Slide, slide, walk clumsily, cling onto side rocks, walk, thump, slide, look down and saw this greenery. How do I get there? Why can’t I slide down all the way? Ugh, traversing sideways sucked. Ate some bang bangs, handed Wayan my camera at this point. He chirpily sang Indonesian songs as he hoped from rock after rock effortlessly – damn! How does he do it so easily while I’m struggling with my steps! One camera in hand, one hiking stick the other, and sometimes me. Walk, walk, walk – are we halfway there yet? Can we walk on a normal path already? 

Basically, walking and walking and walking 
Passed the halfway mark – finally!!!! Damn these rocks, I need a normal straight path please. The next part was descending the rocky steps. So this was what I climbed on my way up, it was interesting to see what the night concealed. Down, down, down… 

Repeat this for another 3-4 hours or something 

Finally! A less rocky path. What I was waiting for. The water pipes! The place we first stopped and tried to take photos of the Milky Way! The forest trail, we were nearing. (About an hour +, which, on second thoughts, felt long but so short) Down down down down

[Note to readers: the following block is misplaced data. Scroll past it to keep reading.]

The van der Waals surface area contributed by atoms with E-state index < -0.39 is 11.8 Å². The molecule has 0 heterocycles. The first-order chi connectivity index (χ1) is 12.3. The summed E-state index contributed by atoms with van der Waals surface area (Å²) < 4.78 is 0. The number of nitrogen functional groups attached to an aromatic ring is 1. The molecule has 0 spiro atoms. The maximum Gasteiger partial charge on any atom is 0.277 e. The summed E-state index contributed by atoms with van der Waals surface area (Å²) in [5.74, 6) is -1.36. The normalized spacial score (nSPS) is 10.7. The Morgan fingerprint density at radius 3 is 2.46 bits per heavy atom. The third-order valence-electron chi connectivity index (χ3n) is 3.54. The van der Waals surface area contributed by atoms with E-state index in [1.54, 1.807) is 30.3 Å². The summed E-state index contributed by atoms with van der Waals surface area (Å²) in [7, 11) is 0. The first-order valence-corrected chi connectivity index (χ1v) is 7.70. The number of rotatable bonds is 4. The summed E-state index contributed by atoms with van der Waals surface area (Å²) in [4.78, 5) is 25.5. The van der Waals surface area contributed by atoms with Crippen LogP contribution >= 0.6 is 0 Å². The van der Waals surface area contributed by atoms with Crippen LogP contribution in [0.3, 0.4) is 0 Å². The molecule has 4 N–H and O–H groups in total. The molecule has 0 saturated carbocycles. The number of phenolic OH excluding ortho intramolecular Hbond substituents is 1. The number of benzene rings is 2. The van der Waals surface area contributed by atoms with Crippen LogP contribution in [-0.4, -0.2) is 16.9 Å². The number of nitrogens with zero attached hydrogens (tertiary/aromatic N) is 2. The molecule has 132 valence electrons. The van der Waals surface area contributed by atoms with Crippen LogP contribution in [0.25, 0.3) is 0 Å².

The rhythmic clacking of my hiking stick I now declared my best $10 purchase of the year
Wayan showed us some berries that monkeys ate. They were round and red, and burst in my mouth. The berries of the wilderness! I liked it. The sun started to beat down. Sweat beads rolled down. Down, down, down,

Reaching! At the flatter paths, I was so excited I wanted to run. “Last one is a pig!” That side of me emerged, hehe. 5 minutes to the exit. 5 minutes! Wow. Half jogged my way out, and with my last triumphant step I got out of the jungle trail, onto the concrete terrain I stepped foot on 12 hours ago. Wow. 

I was waiting for this moment, the moment where I stepped foot on the concrete terrain and declare that I’ve made it. I looked up – I can’t believe I was there a couple of hours ago. Life is pretty amazing. We are so small in the vastness of the universe. 

The last 200-300 steps. Please, what were these in comparison to all we’ve clambered through the night? I happily hopped down (just kidding, more like clumsily painfully foot-by-foot walked down with my dear hiking stick) and we finally reached the ground. Gave our thanks (MY IMMENSE GRATITUDE- COULDNT HAVE DONE IT WITHOUT HIM!!!) and made our way back to Ubud. Showered, basically collapsed into a deep sleep. Abolished my plans to explore Ubud.